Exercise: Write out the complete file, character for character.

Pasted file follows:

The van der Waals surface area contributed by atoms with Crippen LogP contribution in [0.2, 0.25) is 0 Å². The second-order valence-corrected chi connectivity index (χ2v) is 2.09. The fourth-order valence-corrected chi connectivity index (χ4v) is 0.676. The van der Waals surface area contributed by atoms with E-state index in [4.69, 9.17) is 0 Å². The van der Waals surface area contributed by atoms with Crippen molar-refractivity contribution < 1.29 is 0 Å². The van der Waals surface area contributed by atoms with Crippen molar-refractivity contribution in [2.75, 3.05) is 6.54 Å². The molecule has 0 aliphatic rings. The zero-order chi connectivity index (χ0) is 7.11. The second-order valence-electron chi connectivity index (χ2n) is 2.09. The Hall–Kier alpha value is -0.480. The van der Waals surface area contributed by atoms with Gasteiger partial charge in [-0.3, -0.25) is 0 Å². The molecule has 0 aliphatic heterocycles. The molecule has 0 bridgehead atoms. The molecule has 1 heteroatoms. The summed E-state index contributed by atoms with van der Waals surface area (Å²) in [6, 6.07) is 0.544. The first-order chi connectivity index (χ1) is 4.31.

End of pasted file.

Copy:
The van der Waals surface area contributed by atoms with Crippen LogP contribution in [0.2, 0.25) is 0 Å². The second-order valence-corrected chi connectivity index (χ2v) is 2.09. The fourth-order valence-corrected chi connectivity index (χ4v) is 0.676. The van der Waals surface area contributed by atoms with E-state index in [4.69, 9.17) is 0 Å². The van der Waals surface area contributed by atoms with Crippen molar-refractivity contribution < 1.29 is 0 Å². The van der Waals surface area contributed by atoms with Crippen molar-refractivity contribution in [2.75, 3.05) is 6.54 Å². The molecule has 0 aliphatic rings. The zero-order chi connectivity index (χ0) is 7.11. The second-order valence-electron chi connectivity index (χ2n) is 2.09. The Hall–Kier alpha value is -0.480. The van der Waals surface area contributed by atoms with Gasteiger partial charge in [-0.3, -0.25) is 0 Å². The molecule has 0 aliphatic heterocycles. The molecule has 0 bridgehead atoms. The molecule has 1 heteroatoms. The summed E-state index contributed by atoms with van der Waals surface area (Å²) in [6, 6.07) is 0.544. The first-order chi connectivity index (χ1) is 4.31.